What Arnab Goswami has done is right (Watch: TV anchor Arnab Goswami resigns from the Editors Guild of India, live on air). The Editors Guild of India is a purchased institution and acts on the directions of a particular community. There is no need of such a handicapped organisation. The Guild is biased to the Left and to Muslims. This theory is justified when they are silent on the lynching of sadhus in Palghar. I hate the Editors Guild. Shame on them for the naked bias. – Pranab Roy Chowdhury
Arnab Goswami resigned from the Guild because of prominent partisan members who would not condemn the Palghar incident irrespective of which community perpetrated the crime, whereas these enlightened vigilantes of the so-called secular forces jumped to accuse the majority community even before investigations. – Sampath
I read your report on Arnab Goswami’s attack and watched the 52-minute video attached to it (Caught on TV: Anchor Arnab Goswami blames Congress leader Sonia Gandhi for Palghar lynching). For years, I have watched a frightful Indian press rise on the derision of anti-Bharatiya Janata Party agenda ignoring the essential home truths on the Congress. In 2004, India became a nation where one person of foreign influence wielded the power – much like the East India Company and the Mughals. It gave rise to a Scams Raj, and was ultimately electorally uprooted in 2014.
The question is: Where is Arnab Goswami wrong? Why are his questions an anathema for a party that came on board on anti-BJP agenda? Don’t hark back to the history of violence that lent incredible silence on many events since 1947. The present lesson is important: press which informs less and spreads disinformation. To give a clean chit to the Maharashtra government, it announces, within a day, a list of over 100-arrested persons. Surprise – there are no Muslims.
Palghar is a tribal area and I am not sure of its residents’ religious affiliations. I know for certain that there are no mosques within 50 km. In a land of Hindus, where Hinduism is the ethos, in any event one can easily point finger at the majority. But when declaration of violence allegedly from mosques arise, we are expected to dismiss it as a one-off case. Don’t be embarrassed. Practice journalism rather than be preachy. – Swapan Chakravarthy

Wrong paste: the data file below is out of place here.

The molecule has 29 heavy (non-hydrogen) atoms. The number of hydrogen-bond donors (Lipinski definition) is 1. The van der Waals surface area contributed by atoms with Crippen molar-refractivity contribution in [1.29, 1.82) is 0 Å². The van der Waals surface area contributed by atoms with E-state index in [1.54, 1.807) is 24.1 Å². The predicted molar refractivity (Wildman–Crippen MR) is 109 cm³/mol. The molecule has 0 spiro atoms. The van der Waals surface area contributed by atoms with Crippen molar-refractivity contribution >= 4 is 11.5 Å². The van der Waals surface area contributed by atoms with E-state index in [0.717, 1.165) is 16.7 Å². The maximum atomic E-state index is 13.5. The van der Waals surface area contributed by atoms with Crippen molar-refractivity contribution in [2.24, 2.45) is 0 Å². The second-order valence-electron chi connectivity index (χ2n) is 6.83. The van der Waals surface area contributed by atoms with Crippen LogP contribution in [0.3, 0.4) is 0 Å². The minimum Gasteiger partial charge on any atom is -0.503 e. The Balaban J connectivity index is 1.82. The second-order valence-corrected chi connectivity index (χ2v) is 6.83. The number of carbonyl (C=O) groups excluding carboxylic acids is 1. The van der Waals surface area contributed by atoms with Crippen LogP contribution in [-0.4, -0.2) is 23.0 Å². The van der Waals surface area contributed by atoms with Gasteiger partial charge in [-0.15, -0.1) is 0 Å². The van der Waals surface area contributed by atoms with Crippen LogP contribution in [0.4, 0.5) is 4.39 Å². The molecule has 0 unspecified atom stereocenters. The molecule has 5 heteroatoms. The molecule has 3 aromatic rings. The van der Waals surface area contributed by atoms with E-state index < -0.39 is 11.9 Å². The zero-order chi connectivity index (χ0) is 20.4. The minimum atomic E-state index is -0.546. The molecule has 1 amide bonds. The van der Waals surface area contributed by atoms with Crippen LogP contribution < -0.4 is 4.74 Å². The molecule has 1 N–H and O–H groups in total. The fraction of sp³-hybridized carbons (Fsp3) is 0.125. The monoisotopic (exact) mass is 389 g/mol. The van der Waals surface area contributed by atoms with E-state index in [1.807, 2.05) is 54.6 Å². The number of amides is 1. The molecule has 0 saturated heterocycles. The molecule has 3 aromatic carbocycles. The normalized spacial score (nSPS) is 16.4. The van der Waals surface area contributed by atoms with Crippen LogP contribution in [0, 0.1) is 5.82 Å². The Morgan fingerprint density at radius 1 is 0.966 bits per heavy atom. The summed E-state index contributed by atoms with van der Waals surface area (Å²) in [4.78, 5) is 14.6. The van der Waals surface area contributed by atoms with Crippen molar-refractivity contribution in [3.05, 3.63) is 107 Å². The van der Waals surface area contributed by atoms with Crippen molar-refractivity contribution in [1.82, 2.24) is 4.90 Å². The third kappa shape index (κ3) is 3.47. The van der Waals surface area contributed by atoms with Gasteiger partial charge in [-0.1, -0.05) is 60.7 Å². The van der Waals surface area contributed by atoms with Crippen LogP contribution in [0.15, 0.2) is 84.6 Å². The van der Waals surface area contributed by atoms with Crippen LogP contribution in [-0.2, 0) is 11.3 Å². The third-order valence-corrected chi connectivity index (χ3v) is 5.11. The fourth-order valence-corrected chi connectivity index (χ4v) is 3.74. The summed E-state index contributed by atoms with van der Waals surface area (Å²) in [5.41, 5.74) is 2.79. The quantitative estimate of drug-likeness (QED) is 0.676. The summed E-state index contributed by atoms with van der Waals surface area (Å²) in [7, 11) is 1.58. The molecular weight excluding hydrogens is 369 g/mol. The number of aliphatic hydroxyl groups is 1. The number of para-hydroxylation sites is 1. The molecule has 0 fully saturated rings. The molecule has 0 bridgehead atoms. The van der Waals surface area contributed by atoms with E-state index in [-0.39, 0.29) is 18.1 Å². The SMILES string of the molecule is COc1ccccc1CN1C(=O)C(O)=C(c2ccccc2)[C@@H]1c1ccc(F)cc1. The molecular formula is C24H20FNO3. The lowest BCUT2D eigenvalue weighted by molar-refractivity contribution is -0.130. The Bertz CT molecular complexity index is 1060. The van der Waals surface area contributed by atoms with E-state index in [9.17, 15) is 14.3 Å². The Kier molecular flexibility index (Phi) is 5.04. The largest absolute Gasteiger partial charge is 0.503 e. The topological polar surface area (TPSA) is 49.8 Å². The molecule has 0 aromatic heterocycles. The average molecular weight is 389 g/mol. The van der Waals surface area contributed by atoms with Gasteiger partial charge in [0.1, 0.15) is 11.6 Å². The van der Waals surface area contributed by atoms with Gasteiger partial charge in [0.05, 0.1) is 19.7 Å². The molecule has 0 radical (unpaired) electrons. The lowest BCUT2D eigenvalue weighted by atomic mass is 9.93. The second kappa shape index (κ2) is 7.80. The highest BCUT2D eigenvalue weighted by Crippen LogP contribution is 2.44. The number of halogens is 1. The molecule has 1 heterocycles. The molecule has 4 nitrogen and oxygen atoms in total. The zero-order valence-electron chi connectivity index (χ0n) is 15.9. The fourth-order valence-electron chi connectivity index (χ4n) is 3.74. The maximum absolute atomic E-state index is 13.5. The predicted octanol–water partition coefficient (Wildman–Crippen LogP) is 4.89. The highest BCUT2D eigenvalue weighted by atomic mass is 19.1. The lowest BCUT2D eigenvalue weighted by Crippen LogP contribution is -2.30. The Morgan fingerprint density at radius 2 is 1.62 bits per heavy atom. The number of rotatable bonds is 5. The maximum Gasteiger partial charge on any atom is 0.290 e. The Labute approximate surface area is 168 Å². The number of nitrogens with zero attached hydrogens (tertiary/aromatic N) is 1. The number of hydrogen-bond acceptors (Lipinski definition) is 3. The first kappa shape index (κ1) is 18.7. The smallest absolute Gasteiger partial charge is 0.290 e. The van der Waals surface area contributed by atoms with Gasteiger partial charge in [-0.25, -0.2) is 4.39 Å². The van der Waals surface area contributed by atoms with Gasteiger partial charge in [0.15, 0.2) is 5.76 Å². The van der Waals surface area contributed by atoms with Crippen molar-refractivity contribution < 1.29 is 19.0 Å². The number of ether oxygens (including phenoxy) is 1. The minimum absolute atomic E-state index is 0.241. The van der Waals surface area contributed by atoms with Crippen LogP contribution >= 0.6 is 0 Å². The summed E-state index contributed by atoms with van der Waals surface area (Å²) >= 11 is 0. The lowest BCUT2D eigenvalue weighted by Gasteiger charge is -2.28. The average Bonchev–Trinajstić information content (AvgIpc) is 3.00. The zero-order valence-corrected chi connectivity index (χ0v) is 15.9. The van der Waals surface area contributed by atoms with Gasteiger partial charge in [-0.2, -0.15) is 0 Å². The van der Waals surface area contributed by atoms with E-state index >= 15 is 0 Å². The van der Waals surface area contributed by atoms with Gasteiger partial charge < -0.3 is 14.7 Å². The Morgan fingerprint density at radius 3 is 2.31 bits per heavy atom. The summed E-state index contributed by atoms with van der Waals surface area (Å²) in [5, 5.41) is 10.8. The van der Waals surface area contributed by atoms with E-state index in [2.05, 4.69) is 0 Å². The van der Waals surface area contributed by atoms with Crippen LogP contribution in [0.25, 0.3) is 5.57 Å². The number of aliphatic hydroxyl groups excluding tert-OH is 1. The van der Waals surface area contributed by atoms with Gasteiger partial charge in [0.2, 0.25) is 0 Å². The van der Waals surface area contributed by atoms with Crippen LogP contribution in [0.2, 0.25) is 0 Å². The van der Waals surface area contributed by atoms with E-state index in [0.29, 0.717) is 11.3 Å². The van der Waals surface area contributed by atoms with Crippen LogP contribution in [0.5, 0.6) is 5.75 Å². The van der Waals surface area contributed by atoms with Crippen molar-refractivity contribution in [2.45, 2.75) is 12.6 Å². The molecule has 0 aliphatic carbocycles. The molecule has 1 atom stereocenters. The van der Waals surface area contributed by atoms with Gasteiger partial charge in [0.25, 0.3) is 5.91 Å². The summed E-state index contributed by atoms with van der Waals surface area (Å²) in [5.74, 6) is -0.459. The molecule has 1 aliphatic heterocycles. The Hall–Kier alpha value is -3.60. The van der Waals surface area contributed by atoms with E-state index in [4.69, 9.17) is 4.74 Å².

Arnab Goswami has rightfully asked questions as a true and patriotic journalist (Arnab Goswami moves SC, seeks stay on FIRs filed against him for comments against Sonia Gandhi). Sonia Gandhi is responsible for giving a reasonable answer as her party has a stake in the state where the crime was committed. The people of the country are with you, Arnab. Justice will come to you, your wife and the channel. People know the history of the Congress right from beginning. – Raman Pillai
At a time such as this, when the country and the entire world is struggling with the coronavirus it is astonishing that the police are harassing the citizenry of the country and carrying out their master’s business (CAA protests: Over 20 film personalities call for release of arrested Jamia students). Are we living in a totalitarian country? Isn’t citizens’ right to engage in peaceful protest a human right?
It’s shocking that the Delhi Police is blindly carrying out orders that smack of high handedness and abuse of law. When the riots broke out, a few weeks ago in the capital, the Delhi Police were alleged to have been either complicit in the riots or invisible as fascist forces had free run for days. Dozens of people were killed and hundreds injured in the violence. The poor and vulnerable were the biggest victims.